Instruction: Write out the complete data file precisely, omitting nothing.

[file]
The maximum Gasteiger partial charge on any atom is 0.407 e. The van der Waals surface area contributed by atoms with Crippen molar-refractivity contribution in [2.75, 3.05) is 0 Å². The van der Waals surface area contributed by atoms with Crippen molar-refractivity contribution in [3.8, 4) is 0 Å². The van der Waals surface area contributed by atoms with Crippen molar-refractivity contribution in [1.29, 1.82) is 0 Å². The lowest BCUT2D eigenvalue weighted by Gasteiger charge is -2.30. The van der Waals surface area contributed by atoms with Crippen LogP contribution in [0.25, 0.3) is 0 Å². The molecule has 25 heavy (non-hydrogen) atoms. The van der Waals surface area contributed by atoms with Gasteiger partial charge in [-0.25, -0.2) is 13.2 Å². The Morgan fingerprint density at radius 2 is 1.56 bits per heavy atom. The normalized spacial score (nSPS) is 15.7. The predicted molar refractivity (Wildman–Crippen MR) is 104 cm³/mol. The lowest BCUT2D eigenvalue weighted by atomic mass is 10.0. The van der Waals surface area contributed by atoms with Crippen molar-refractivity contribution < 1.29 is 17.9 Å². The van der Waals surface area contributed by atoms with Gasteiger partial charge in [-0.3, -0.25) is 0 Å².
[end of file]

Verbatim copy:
The maximum Gasteiger partial charge on any atom is 0.407 e. The van der Waals surface area contributed by atoms with Crippen molar-refractivity contribution in [2.75, 3.05) is 0 Å². The van der Waals surface area contributed by atoms with Crippen molar-refractivity contribution in [3.8, 4) is 0 Å². The van der Waals surface area contributed by atoms with Crippen molar-refractivity contribution in [1.29, 1.82) is 0 Å². The lowest BCUT2D eigenvalue weighted by Gasteiger charge is -2.30. The van der Waals surface area contributed by atoms with Crippen LogP contribution in [0.25, 0.3) is 0 Å². The molecule has 25 heavy (non-hydrogen) atoms. The van der Waals surface area contributed by atoms with Gasteiger partial charge in [-0.25, -0.2) is 13.2 Å². The Morgan fingerprint density at radius 2 is 1.56 bits per heavy atom. The normalized spacial score (nSPS) is 15.7. The predicted molar refractivity (Wildman–Crippen MR) is 104 cm³/mol. The lowest BCUT2D eigenvalue weighted by atomic mass is 10.0. The van der Waals surface area contributed by atoms with Crippen molar-refractivity contribution < 1.29 is 17.9 Å². The van der Waals surface area contributed by atoms with Gasteiger partial charge in [-0.3, -0.25) is 0 Å².